stop            Stop pgBackRest processes from running.
     version         Get version.

 Use 'pgbackrest help [command]' for more information.

Ensuring that the basic commands return valid responses and expected versions
is generally a good practice to follow, as it ensures that the software is functioning
properly and that the versions are compatible with one another.

Configure PostgreSQL

Depending on your specific use case, you may need to configure PostgreSQL's
options to meet your specific environment needs.

Possible considerations would be:

  • Using replication or configuring a cluster
  • How your backups will be stored (using the 3-2-1 Method?)
  • Security concerns for your database

For the purposes of this exercise, we will be following a very simplistic model
which will do best in demonstrating the process, but is not ideal for production
If you wish to configure your environment to have replica PostgreSQL instances,
for example, further information may be found in these Crunchy Blog Posts.

For the simple purposes of this demonstration, we will configure PostgreSQL
with the least number of changes to make a minimum working model.

If you’re unaware of where your configuration files are on the PostgreSQL host, you can run the following:

$ sudo -iu postgres psql -U postgres -c 'SHOW config_file'
(1 row)

Edit the
file with root privileges in your preferred text editor.
The following parameters will need to be defined:

listen_addresses = '*'
# Optionally, define the address as the host IP:
listen_addresses = ''
archive_mode = on

A brief aside about configured PostgreSQL settings

It is always best practice to have an understanding of the configuration changes made to a database.

For the purposes of this demonstration, three options were changed from their defaults, and it is important
to know why this has happened.

While PostgreSQL's pg_hba.conf is the file responsible for restricting
connections, when listen_addresses is set to * (wildcard), it is possible
to discover the open port on 5432 using nmap and learn the database
exists, thereby possibly opening the server up for an exploit. Setting it
to the an IP address prevents PostgreSQL from listening on an unintended
interface, preventing this potential exploit. More information on this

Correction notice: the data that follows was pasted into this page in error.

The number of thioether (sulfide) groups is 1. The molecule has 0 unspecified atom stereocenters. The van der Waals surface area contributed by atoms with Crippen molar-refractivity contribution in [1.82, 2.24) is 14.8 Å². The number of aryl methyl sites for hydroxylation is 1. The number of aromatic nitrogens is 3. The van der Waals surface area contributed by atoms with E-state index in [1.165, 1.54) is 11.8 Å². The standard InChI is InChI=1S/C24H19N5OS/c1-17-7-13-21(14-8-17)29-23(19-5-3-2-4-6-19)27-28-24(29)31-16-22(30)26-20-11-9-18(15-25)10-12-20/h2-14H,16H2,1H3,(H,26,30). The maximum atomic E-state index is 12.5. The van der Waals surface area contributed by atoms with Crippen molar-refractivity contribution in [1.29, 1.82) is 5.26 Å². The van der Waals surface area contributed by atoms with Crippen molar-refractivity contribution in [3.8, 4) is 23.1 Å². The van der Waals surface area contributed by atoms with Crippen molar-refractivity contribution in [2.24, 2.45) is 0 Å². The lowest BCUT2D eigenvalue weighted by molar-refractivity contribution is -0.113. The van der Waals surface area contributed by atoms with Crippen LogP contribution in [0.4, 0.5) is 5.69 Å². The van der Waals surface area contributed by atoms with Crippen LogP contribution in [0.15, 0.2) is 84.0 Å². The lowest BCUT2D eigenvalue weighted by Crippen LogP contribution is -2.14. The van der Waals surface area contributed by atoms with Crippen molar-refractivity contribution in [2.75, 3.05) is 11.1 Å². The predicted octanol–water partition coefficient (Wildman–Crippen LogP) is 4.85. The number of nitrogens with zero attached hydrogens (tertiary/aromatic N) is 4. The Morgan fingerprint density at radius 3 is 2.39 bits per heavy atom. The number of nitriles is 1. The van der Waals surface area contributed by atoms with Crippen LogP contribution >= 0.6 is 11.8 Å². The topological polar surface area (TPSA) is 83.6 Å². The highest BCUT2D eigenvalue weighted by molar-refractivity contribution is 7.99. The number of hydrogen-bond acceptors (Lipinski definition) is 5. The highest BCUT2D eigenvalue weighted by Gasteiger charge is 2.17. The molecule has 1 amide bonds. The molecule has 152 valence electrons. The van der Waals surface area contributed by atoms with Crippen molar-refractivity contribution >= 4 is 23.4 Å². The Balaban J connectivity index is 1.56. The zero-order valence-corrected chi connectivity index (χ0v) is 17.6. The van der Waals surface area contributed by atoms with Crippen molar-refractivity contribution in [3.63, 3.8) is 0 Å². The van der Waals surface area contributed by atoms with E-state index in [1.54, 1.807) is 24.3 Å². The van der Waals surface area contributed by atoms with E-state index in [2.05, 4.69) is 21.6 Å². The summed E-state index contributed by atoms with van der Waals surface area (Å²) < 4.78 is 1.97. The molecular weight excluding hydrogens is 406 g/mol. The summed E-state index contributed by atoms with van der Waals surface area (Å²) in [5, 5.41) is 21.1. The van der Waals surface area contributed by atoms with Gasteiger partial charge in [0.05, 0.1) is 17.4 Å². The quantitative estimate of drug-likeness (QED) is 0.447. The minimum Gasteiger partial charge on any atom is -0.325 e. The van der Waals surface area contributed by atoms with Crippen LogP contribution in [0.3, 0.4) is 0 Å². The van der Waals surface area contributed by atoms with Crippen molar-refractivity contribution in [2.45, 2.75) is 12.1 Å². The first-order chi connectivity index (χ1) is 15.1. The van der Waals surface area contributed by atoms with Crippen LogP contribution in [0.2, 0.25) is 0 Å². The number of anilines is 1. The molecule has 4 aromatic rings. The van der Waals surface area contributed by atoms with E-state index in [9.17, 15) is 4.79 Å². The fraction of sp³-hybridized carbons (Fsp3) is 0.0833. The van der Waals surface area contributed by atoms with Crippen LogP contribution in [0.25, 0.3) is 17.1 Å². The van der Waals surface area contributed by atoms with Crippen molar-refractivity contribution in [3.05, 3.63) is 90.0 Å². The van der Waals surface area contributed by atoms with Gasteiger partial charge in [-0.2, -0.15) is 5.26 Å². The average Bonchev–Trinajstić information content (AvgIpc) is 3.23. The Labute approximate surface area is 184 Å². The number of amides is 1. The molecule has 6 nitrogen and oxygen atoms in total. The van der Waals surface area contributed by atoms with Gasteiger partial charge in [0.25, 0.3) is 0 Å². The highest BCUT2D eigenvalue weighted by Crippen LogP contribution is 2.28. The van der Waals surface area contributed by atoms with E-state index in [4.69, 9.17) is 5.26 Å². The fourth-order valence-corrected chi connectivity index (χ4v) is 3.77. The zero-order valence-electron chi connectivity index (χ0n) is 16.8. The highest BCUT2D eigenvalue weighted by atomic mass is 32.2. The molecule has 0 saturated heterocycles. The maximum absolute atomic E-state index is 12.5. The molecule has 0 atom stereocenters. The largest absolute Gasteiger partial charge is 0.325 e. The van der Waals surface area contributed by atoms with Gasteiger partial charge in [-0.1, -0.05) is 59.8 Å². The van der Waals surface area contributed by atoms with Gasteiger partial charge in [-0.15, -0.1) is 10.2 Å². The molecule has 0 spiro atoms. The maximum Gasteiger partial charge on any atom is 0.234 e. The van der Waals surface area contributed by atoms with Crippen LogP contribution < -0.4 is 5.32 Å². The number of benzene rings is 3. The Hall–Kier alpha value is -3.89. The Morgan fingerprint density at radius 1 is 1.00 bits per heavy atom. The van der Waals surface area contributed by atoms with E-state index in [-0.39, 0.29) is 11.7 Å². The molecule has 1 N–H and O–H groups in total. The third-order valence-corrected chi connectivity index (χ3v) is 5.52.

specific attack vector and how to avoid it can be found in this blog

Starting with the release of PostgreSQL 10, SCRAM-SHA-256 authentication was available for use, and
is used in this example for the explicit purpose of encouraging secure connections to the database.
Specifically, this method of authentication prevents password sniffing on
untrusted connections and offers support for cryptographically hashing
passwords on the server in a secure manner.
More detailed information on this authentication method can be found

Another addition to recent versions of PostgreSQL, starting with the
major release for PostgreSQL 10, a change was introduced to reduce the
number of configuration edits that were necessary to perform streaming
backup and replication (specifically affecting the parameters wal_level,
max_wal_senders, max_replication_slots, and hot_standby - these are now
all set by default). The release notes regarding this change can be found

Once the changes have been made to the PostgreSQL configuration file, restart
the service to allow the changes to take effect.
A restart is necessary in this specific case, as all of the values changed
particularly require the PostgreSQL service to stop and start again.

sudo systemctl restart postgresql-12.service

It is possible to check if the configuration values have been correctly
applied to the database by running the following command:

sudo -iu postgres psql
SELECT name,setting,context,source FROM pg_settings WHERE NAME IN ('listen_addresses','archive_mode','password_encryption');
      name           |  setting          |    context   |    source